It also totally absurd of Al Gore to say that our harmful gases and enviornmental pollution could actually CAUSE an ice age. Geologists have confirmed that the planet has gone through over TEN previusly ice ages by studying layers of earth hundreds of millions of years old.
What we have here is what a good psychologist would call a correlational problem. Yes, we do make a lot of pollution. And Yes, it is inevitable that this planet will go though another ice age (according to most scientists). But to say that the polution CAUSED the ice age is ludacris.

The Arctic Ice Pack grows very slowly, because prevailing winds have already lost their moisture long before getting to the Arctic Circle. Since it doesn’t melt at all during most of the year, the balance is better than it might be, but for a long time now, it has not been growing. In historic times, it has been shrinking, and that process may well be approaching speeds that will cause a catastrophic melting. (Catastrophic meaning happening in mere centuries, rather than millennia.)

The point is that snow falling onto the open ocean is not going to form an Ice Pack under normal conditions. The current Arctic Ice Pack originated on the land surrounding the Arctic sea, and grew out as shelves from all around, during the million year period that is the current Ice Age. During the various interglacial periods, much of the ice at the margins has been melting, but the polar region has remained frozen, although becoming thinner at times.

Once it actually melts the situation changes. While more snow will form, that snow must accumulate along the frozen areas south of the pole, and then grow out onto the Arctic Sea again. That process might take another million years. It must certainly take longer than breaking up and melting the Ice Cap, because that process is greatly aided by convection, and sea currents moving blocks of Ice southward. No such mechanism exists to accumulate ice at the pole itself.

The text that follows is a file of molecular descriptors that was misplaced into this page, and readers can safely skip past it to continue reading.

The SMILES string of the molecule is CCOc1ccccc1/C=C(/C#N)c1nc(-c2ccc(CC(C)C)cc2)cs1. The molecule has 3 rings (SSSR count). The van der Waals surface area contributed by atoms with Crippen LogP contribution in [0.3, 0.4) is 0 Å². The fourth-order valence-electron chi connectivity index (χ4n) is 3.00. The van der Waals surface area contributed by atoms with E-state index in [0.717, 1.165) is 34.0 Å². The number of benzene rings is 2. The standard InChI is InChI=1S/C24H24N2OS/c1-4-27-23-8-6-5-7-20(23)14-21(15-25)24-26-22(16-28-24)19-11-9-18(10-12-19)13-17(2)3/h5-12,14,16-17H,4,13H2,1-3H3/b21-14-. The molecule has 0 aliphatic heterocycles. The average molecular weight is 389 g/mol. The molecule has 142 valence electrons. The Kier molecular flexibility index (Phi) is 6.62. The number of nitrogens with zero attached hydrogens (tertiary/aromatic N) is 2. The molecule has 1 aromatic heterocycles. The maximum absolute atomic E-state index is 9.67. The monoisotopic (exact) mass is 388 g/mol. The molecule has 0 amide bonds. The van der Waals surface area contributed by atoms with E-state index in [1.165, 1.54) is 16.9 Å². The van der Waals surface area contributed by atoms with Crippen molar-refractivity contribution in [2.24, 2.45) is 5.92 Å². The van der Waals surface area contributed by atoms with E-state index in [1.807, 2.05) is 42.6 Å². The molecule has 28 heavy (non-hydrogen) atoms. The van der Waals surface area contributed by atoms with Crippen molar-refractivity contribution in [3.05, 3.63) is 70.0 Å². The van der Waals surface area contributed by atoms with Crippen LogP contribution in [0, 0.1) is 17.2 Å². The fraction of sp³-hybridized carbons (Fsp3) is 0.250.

Antarctica has been more stable during the interglacial periods precisely because so much of the ice pack there is on land. If the central portion of the Antarctic Ice Pack should melt catastrophically, the refreezing could take place much more quickly, if conditions change. This scenario has recently been given strong supporting evidence by studies that show that the Last Glacial Maximum in the Northern Hemisphere did not occur at the same time as the LGM for the Southern Hemisphere. The North appears to have thawed out at a much higher rate. It also seems to have been subject to faster fluctuations over the broader scale of interglacial periods. The presence of land at the South Pole is believed by some to have contributed to the existence of the most recent Ice Age. Other Ice Ages might have coincided with the existence of large percentages of land at the poles, but that is not clearly shown, by existing evidence.